One of India’s most premier institutes, IIT-Bombay, in a new order, has restrained holding guest lectures of a ‘political’ nature on the campus.
The move aims at staving off possibilities of tension and protests like those seen recently.
Both students and faculty members have been advised against organising talks and seminars that may be “potentially political” in nature.
The latest, though interim, guidelines make permission from a review committee necessary to invite external speakers for talks that may be political in nature.
In addition, police permission would have to be sought for protest gatherings inside the campus and from organisers and speakers for video-recording events.
The document issued by the IIT-B registrar said, “while the institute encourages free and open discussion on educational subjects, it must also remain apolitical in its endeavours”, and therefore, “it is imperative that our students, faculty members and staff stay away from activities/events that may invite socio-political controversies, diverting IIT-Bombay from its primary mission, or may bring disrepute to the institute.”
The institute’s decision has drawn criticism from within. Students from the Ambedkar Periyar-Phule Study Circle, in a post on social media platform X, called the guidelines a “new set of gag rules”.“One wonders what would the students and other campus residents be allowed to do freely then? Bury their heads in the computers and never look up?” they said.
Recently a PhD student Omkar Supekar complained to police about a guest lecture on the Palestine situation that he found “inflammatory”. The talk was organised by professor Sharmistha Saha from the department of humanities and social science. Guest lecturer Sudhanva Deshpande had mentioned Hamas and terrorism.
The student who was not enrolled for the course, entered the class and recorded the lecture on his mobile and posted it online. It led to a protest by a right-wing outfit, which demanded Saha and Deshpande’s arrest. The Vivek Vichar Manch shouted slogans carrying large hoardings displaying Saha’s name and photograph at the campus gate.
The faculty has since closed ranks around Saha. In a letter on Tuesday, they condemned the “tarnishing of the reputation and physical threats to one of our colleagues via anonymous phone-calls, and posts on social media platforms.” It said she was called a traitor by protestors, death-threats were issued, and demands were made to terminate her service at IIT Bombay.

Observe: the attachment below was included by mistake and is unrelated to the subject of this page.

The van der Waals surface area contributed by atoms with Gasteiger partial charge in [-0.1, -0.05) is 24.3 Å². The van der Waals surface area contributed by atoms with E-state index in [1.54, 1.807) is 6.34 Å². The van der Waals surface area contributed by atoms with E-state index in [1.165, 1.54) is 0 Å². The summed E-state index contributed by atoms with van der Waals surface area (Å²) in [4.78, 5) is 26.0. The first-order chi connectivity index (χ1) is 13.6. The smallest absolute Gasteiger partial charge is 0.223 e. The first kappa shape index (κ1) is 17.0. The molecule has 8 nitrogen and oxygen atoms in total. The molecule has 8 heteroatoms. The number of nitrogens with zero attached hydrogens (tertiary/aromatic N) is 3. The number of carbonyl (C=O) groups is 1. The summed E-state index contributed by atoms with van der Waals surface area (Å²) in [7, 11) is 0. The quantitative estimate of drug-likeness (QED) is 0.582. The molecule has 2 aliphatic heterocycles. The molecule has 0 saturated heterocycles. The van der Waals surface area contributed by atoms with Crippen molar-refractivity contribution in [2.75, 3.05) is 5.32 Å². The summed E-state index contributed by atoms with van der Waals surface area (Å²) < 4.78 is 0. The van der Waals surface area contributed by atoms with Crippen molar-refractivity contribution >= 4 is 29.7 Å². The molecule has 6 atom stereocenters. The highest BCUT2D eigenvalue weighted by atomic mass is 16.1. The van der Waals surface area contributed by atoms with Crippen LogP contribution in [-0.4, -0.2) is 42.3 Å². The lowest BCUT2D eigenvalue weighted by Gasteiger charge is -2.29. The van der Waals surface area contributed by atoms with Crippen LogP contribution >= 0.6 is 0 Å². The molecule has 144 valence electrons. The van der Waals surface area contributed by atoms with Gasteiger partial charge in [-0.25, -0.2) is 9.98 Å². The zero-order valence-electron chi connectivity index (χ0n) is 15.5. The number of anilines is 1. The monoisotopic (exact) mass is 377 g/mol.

According to the faculty, the PhD student had made the recording despite the course instructor telling him not to do so. He was asked to leave the class “but he refused to cooperate and instead spoke to her aggressively” said the Faculty Forum.
“During the entire session, our colleague neither expressed any opinion about terrorism nor did she express any opinion about Hamas. She was not able to respond either to the film or to the comments made by Mr Deshpande because of the intimidating atmosphere prevailing in the class.”
The institute director has appointed a fact-finding committee to probe into the episode; “strict action” is being proposed against those found guilty. Immediate action will be taken against the students who were protesting, said director Subhasis Chaudhuri.
A senior professor said there was a need for guidelines following recent events. “Many of these guidelines were there in some form, but not collated into one document… There was a committee already to vet talk proposals put up by students, but not for faculty events, which has been added now. The focus now is on politically connected events. Technical, artistic, literary events that are non-political do not need approval,” said the professor, adding that a committee will be set up to create long-term and more comprehensive guidelines.
When asked how a humanities department can avoid organising lectures that may have political content, the professor said the policy has been drafted for external speakers or for recorded talks. Approval by the review committee will be based on the merits of each case.
About seeking permission from cops for protest gatherings, the professor said Mumbai police routinely imposes Section 144 as a peace-keeping measure and the institute does not wish to violate this.